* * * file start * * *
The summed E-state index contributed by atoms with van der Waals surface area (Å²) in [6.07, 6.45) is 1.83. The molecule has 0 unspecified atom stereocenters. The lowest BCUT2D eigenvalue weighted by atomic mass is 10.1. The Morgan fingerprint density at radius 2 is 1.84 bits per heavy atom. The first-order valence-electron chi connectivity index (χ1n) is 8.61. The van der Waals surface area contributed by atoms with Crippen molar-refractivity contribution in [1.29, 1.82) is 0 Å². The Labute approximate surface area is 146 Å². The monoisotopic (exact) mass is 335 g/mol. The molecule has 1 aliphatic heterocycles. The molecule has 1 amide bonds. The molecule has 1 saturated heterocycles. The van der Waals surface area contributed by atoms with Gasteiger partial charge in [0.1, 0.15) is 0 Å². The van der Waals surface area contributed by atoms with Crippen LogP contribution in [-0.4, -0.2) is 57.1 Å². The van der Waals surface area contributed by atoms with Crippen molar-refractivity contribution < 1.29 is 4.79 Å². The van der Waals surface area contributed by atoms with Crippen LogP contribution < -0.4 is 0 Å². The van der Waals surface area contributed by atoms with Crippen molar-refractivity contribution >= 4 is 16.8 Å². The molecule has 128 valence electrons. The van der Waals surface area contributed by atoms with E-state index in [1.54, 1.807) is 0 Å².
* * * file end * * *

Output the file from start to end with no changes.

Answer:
The summed E-state index contributed by atoms with van der Waals surface area (Å²) in [6.07, 6.45) is 1.83. The molecule has 0 unspecified atom stereocenters. The lowest BCUT2D eigenvalue weighted by atomic mass is 10.1. The Morgan fingerprint density at radius 2 is 1.84 bits per heavy atom. The first-order valence-electron chi connectivity index (χ1n) is 8.61. The van der Waals surface area contributed by atoms with Crippen molar-refractivity contribution in [1.29, 1.82) is 0 Å². The Labute approximate surface area is 146 Å². The monoisotopic (exact) mass is 335 g/mol. The molecule has 1 aliphatic heterocycles. The molecule has 1 amide bonds. The molecule has 1 saturated heterocycles. The van der Waals surface area contributed by atoms with Gasteiger partial charge in [0.1, 0.15) is 0 Å². The van der Waals surface area contributed by atoms with Crippen LogP contribution in [-0.4, -0.2) is 57.1 Å². The van der Waals surface area contributed by atoms with Crippen molar-refractivity contribution < 1.29 is 4.79 Å². The van der Waals surface area contributed by atoms with Crippen LogP contribution < -0.4 is 0 Å². The van der Waals surface area contributed by atoms with Crippen molar-refractivity contribution >= 4 is 16.8 Å². The molecule has 128 valence electrons. The van der Waals surface area contributed by atoms with E-state index in [1.54, 1.807) is 0 Å².